Webinar: Market update and economic outlook

• 2022 has been a challenging year for investors. As of the end of the third quarter, global equities were down 25%, and global bonds were down 20% from the start of the year (both in USD terms). Returns for sterling-based investors have been stronger as a result of currency moves (as sterling has weakened, the value of overseas investments has risen).

• The poor performance has been driven by rapidly rising interest rates as central banks attempt to bring inflation under control. Central bankers are particularly worried about “sticky” inflation – such as wages and housing costs. They are less concerned about inflation resulting from higher food and energy prices.

• Historically, bond markets have tended to deliver positive returns when equity markets have struggled, allowing investors to achieve smoother returns by holding both asset classes. That has not been the case this year. Based on UK data, a portfolio split equally between equities and government bonds would have delivered its worst return in over a century. Over the longer term, however, our data shows that holding both equities and bonds remains compelling.

• UK bond markets and sterling are likely to remain volatile. It is interesting that UK bond markets started to weaken in August, as Liz Truss pulled ahead in the Conservative party leadership contest. The move did not begin with the “mini-budget.” The government had already harmed its credibility with international investors by criticising the Bank of England and firing a well-respected Permanent Secretary to the Treasury. Liz Truss resigned as prime minister shortly after this webinar.

• We expect developed markets economies to head into recession next year. The key question now is how long and how deep these recessions will be.

• We remain cautious on equities in general. Markets are still expecting some growth in corporate profits next year. This looks too optimistic, given that US earnings have on average fallen 13% during recessions. To turn more positive on equities, we want to see expectations for next year’s earnings fall. We would also want to see signs that interest rates are close to a peak. This would probably require weaker labour markets. More positively, we are seeing some attractive opportunities amongst high-quality companies with strong balance sheets and pricing power – especially those benefiting from longer-term trends, such as healthcare and energy transition.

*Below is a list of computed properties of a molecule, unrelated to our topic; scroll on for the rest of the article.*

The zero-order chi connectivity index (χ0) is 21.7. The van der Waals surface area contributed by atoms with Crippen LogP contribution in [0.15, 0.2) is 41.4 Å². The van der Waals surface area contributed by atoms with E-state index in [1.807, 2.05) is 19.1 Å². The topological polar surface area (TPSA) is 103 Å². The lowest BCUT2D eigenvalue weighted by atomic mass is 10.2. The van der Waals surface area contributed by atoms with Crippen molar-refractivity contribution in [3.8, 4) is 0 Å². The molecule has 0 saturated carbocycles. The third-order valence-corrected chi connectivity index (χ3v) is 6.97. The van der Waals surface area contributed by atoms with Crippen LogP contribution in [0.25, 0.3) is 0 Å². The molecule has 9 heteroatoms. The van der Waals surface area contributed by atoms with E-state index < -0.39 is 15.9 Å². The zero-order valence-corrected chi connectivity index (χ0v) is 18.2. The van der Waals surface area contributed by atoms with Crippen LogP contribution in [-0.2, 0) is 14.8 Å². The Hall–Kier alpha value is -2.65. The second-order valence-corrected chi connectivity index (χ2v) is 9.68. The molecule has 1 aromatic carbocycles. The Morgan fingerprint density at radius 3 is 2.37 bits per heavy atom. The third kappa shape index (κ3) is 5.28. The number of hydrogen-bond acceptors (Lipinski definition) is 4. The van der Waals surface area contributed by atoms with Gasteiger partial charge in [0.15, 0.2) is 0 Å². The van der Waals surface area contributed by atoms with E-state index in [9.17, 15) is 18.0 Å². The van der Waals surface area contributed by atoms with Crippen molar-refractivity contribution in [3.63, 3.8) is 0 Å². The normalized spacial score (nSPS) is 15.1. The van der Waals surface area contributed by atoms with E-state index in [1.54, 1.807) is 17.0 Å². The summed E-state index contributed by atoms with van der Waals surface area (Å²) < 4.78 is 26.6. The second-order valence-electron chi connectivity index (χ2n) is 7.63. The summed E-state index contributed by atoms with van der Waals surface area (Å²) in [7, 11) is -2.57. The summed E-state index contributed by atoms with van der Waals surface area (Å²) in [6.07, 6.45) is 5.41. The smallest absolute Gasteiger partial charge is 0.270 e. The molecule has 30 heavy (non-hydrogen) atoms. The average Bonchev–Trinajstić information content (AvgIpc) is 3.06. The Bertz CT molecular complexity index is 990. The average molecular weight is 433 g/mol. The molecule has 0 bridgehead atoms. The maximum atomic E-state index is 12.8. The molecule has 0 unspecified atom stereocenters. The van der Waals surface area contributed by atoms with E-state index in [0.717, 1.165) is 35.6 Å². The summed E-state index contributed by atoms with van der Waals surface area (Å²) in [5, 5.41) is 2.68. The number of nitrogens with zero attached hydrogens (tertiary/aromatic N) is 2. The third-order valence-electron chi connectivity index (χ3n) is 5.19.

• We recently upgraded our view on fixed income to neutral. We have been buying shorter-dated government bonds and also increasing exposure to credit markets.

• We continue to like commodities. Historically, they have helped to protect portfolios from inflation shocks. They should also benefit from the ongoing energy transition. Low CAPEX in recent years means the supply of many commodities is constrained. However, increased investment in electrification and renewable infrastructure will create significant demand for these materials. The combination of low supply and strong demand should be good for prices.

The opinions contained herein are those of the author and do not necessarily represent the house view. This document is intended to be for information purposes only. The material is not intended as an offer or solicitation for the purchase or sale of any financial instrument. The material is not intended to provide, and should not be relied on for, accounting, legal or tax advice, or investment recommendations. Information herein is believed to be reliable but Cazenove Capital does not warrant its completeness or accuracy. No responsibility can be accepted for errors of fact or opinion. This does not exclude or restrict any duty or liability that Cazenove Capital has to its customers under the Financial Services and Markets Act 2000 (as amended from time to time) or any other regulatory system. Cazenove Capital is part of the Schroder Group and a trading name of Schroder & Co. Registered Office at 1 London Wall Place, London EC2Y 5AU. Authorised by the Prudential Regulation Authority and regulated by the Financial Conduct Authority and the Prudential Regulation Authority. For your security, communications may be taped and monitored. 

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James Brennan

James Brennan

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